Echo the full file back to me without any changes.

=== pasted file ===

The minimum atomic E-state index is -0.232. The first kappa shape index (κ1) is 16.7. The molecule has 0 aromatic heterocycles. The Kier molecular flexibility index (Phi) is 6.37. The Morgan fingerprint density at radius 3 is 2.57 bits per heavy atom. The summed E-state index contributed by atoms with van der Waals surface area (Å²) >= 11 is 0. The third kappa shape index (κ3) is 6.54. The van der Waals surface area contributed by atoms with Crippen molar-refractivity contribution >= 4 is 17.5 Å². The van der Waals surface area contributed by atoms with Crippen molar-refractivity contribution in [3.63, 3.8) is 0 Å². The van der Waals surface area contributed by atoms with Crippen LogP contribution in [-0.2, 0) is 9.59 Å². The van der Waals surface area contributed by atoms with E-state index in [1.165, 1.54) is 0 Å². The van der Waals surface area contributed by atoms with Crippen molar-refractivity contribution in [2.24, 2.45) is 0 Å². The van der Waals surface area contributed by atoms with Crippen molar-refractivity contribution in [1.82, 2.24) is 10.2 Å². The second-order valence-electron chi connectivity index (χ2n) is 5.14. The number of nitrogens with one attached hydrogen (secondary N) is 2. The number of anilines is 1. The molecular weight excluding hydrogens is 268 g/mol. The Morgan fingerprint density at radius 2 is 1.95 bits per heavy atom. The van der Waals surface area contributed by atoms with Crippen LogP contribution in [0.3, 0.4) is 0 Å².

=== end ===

The minimum atomic E-state index is -0.232. The first kappa shape index (κ1) is 16.7. The molecule has 0 aromatic heterocycles. The Kier molecular flexibility index (Phi) is 6.37. The Morgan fingerprint density at radius 3 is 2.57 bits per heavy atom. The summed E-state index contributed by atoms with van der Waals surface area (Å²) >= 11 is 0. The third kappa shape index (κ3) is 6.54. The van der Waals surface area contributed by atoms with Crippen molar-refractivity contribution >= 4 is 17.5 Å². The van der Waals surface area contributed by atoms with Crippen molar-refractivity contribution in [3.63, 3.8) is 0 Å². The van der Waals surface area contributed by atoms with Crippen LogP contribution in [-0.2, 0) is 9.59 Å². The van der Waals surface area contributed by atoms with E-state index in [1.165, 1.54) is 0 Å². The van der Waals surface area contributed by atoms with Crippen molar-refractivity contribution in [2.24, 2.45) is 0 Å². The van der Waals surface area contributed by atoms with Crippen molar-refractivity contribution in [1.82, 2.24) is 10.2 Å². The second-order valence-electron chi connectivity index (χ2n) is 5.14. The number of nitrogens with one attached hydrogen (secondary N) is 2. The number of anilines is 1. The molecular weight excluding hydrogens is 268 g/mol. The Morgan fingerprint density at radius 2 is 1.95 bits per heavy atom. The van der Waals surface area contributed by atoms with Crippen LogP contribution in [0.3, 0.4) is 0 Å².